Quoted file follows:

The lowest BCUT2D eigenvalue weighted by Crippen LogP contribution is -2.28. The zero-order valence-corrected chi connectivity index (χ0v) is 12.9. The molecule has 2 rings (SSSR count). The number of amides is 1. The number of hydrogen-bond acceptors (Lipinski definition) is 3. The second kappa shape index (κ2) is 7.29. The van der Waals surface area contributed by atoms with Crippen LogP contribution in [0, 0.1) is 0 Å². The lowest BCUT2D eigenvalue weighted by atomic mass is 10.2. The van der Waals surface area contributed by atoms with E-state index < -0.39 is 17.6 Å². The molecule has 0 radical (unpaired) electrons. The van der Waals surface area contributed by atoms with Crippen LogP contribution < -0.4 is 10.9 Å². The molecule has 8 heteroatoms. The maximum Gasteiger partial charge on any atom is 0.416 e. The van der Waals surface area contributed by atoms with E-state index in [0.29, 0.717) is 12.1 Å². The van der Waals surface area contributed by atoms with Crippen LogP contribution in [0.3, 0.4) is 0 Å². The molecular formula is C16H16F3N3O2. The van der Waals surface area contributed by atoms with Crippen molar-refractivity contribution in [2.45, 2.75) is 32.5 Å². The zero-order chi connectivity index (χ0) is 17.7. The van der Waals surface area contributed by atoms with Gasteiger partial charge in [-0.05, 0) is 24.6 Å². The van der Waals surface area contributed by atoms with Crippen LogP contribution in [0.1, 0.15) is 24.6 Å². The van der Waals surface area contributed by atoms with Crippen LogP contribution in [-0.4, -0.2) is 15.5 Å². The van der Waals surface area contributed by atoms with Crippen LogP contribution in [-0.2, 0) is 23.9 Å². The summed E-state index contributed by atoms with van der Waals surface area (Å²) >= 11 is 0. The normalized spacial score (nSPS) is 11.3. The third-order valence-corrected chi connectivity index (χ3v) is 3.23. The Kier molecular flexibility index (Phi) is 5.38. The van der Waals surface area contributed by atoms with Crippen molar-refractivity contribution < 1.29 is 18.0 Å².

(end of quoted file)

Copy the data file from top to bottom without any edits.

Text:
The lowest BCUT2D eigenvalue weighted by Crippen LogP contribution is -2.28. The zero-order valence-corrected chi connectivity index (χ0v) is 12.9. The molecule has 2 rings (SSSR count). The number of amides is 1. The number of hydrogen-bond acceptors (Lipinski definition) is 3. The second kappa shape index (κ2) is 7.29. The van der Waals surface area contributed by atoms with Crippen LogP contribution in [0, 0.1) is 0 Å². The lowest BCUT2D eigenvalue weighted by atomic mass is 10.2. The van der Waals surface area contributed by atoms with E-state index < -0.39 is 17.6 Å². The molecule has 0 radical (unpaired) electrons. The van der Waals surface area contributed by atoms with Crippen LogP contribution < -0.4 is 10.9 Å². The molecule has 8 heteroatoms. The maximum Gasteiger partial charge on any atom is 0.416 e. The van der Waals surface area contributed by atoms with E-state index in [0.29, 0.717) is 12.1 Å². The van der Waals surface area contributed by atoms with Crippen LogP contribution in [0.3, 0.4) is 0 Å². The molecular formula is C16H16F3N3O2. The van der Waals surface area contributed by atoms with Crippen molar-refractivity contribution in [2.45, 2.75) is 32.5 Å². The zero-order chi connectivity index (χ0) is 17.7. The van der Waals surface area contributed by atoms with Gasteiger partial charge in [-0.05, 0) is 24.6 Å². The van der Waals surface area contributed by atoms with Crippen LogP contribution in [0.1, 0.15) is 24.6 Å². The van der Waals surface area contributed by atoms with Crippen LogP contribution in [-0.4, -0.2) is 15.5 Å². The van der Waals surface area contributed by atoms with Crippen LogP contribution in [-0.2, 0) is 23.9 Å². The summed E-state index contributed by atoms with van der Waals surface area (Å²) >= 11 is 0. The normalized spacial score (nSPS) is 11.3. The third-order valence-corrected chi connectivity index (χ3v) is 3.23. The Kier molecular flexibility index (Phi) is 5.38. The van der Waals surface area contributed by atoms with Crippen molar-refractivity contribution < 1.29 is 18.0 Å².